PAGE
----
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Capt. Michael Luckett, seen here on May 25, 2021, took command of Naval Base Guam, Monday, July 19, 2021.
Capt. Michael Luckett, seen here on May 25, 2021, took command of Naval Base Guam, Monday, July 19, 2021. (Jordyn Diomede/U.S. Navy)

A veteran submariner with three recent deployments in the Indo-Pacific region aboard a submarine tender took the helm of U.S. Naval Base Guam on Monday.

Capt. Michael Luckett relieved Capt. Jeffrey Grimes during a ceremony at the base’s Cmdr. William C. McCool Elementary/Middle School. The day provided significant memories for the outgoing Grimes, who took command of the base in July 2018.

“This place at this time of year has a very special meaning for me for several reasons,” he said.

An aerial view of U.S. Naval Base Guam shows several Navy vessels moored in Apra Harbor, March 15, 2018.
An aerial view of U.S. Naval Base Guam shows several Navy vessels moored in Apra Harbor, March 15, 2018. (Stacy Laseter/U.S. Navy)

The cafeteria and gymnasium were the first shelters for crew of the aircraft carrier USS Theodore Roosevelt when COVID-19 broke out aboard the ship while at sea last year, Grimes said. COVID-19 is the respiratory disease caused by the coronavirus.

The episode proved a defining moment for the Navy early in the pandemic.

The Theodore Roosevelt’s commander at the time, Capt. Brett Crozier, reported the first of 1,273 cases of COVID-19 aboard the ship on March 24, 2020. The carrier steamed to Guam and off-loaded its crew of 4,800, one of whom, Chief Petty Officer Charles Robert Thacker Jr., 41, died weeks later at the naval hospital there. Crozier’s handling of the outbreak led to his dismissal.

The pandemic dominated Grimes’ tenure as base commander. He oversaw the construction of a 150-bed emergent medical facility and the creation of standard procedures to address outbreaks like the one aboard the Theodore Roosevelt, according to an email Saturday from base spokeswoman Theresa Cepeda.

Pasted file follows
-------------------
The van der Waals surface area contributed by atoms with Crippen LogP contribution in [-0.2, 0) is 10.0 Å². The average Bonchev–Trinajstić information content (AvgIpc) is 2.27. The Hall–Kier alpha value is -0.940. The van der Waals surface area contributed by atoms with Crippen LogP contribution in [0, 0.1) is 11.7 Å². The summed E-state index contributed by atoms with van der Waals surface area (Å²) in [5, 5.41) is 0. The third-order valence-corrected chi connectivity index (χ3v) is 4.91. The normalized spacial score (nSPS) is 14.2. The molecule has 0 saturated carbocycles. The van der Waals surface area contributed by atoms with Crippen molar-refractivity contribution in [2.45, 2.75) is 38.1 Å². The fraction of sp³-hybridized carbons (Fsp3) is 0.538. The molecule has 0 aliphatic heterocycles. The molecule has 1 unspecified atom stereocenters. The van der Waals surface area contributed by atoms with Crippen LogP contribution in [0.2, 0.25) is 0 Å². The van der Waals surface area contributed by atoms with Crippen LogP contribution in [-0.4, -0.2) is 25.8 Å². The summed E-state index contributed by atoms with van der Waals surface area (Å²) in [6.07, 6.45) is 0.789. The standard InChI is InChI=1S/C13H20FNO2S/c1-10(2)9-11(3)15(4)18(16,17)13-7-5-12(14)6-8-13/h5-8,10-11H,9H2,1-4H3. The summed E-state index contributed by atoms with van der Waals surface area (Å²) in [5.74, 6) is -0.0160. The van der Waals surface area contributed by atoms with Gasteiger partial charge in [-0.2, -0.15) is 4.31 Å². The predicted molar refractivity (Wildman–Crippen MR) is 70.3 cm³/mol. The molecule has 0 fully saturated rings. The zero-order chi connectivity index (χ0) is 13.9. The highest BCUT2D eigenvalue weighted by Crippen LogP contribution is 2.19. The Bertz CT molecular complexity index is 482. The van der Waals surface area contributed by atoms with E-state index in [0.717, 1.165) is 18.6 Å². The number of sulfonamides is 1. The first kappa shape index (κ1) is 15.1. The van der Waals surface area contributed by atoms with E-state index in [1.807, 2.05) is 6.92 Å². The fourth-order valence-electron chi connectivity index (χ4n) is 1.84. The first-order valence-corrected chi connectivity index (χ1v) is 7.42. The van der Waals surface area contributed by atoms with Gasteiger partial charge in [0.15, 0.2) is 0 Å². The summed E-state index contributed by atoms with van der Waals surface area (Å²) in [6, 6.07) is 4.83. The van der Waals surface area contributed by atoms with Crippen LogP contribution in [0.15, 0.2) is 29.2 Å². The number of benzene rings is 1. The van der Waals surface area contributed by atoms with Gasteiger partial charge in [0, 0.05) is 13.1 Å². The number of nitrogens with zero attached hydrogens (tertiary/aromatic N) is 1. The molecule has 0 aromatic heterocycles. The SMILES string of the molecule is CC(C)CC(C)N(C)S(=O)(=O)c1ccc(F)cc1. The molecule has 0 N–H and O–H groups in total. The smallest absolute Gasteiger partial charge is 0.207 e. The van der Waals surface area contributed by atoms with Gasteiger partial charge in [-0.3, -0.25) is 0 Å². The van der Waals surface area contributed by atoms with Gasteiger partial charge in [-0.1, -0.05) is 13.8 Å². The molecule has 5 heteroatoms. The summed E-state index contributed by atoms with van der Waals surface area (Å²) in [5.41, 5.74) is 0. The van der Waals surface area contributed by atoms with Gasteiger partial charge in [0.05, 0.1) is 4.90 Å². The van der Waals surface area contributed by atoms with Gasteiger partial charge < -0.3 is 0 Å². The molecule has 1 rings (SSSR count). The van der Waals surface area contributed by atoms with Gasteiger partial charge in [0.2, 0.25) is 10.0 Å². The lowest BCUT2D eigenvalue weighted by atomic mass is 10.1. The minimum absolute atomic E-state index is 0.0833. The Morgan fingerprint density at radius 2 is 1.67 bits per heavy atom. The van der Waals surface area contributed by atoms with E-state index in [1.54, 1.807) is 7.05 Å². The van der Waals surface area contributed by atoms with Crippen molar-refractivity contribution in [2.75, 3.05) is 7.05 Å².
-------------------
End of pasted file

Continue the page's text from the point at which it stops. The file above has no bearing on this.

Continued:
Grimes also supervised improvements to the base’s Inner Harbor wharf system and more than 7,000 crane lifts for visiting ships, including foreign vessels.

At McCool, 300 children eventually finished a full year of in-person learning during the pandemic, Grimes said during his farewell address. And, he said, the change of command happened just two days from Guam Liberation Day, when the U.S. territory marks its liberation from Imperial Japan during World War II.

“No matter what challenge falls our way I know that everyone — in uniform and in island casual — will show up to fight, stand side-by-side with their neighbor, lend a helping hand,” Grimes said, “and we will defeat whatever challenge that is placed before us.”

Luckett, a native of Banning, Calif., most recently commanded the USS Emory S. Land, the lead ship of the Emory S. Land-class submarine tenders. Under Luckett, the Land spent more than 10 months in the Indo-Pacific region, including three deployments with the U.S. 7th Fleet before returning to its homeport on Guam, according to Cepeda.

Luckett graduated from the Naval Academy with a bachelor’s in naval architecture and went on to command the fast-attack submarines USS Mississippi and USS Missouri. He served as an officer on three other submarines: the USS Jefferson City, the USS Houston and the USS Pennsylvania.

He earned master’s degrees from the National Defense University, Naval Postgraduate School and the University of California, Berkeley, according to his LinkedIn profile.

“I am excited, honored and humbled to have the opportunity to lead this fantastic team. Each of you plays an important part in executing the mission of Naval Base Guam,” Luckett said during the ceremony. “Your efforts enable the mission readiness of our homeported ships, our shore-based commands and our visiting units.”

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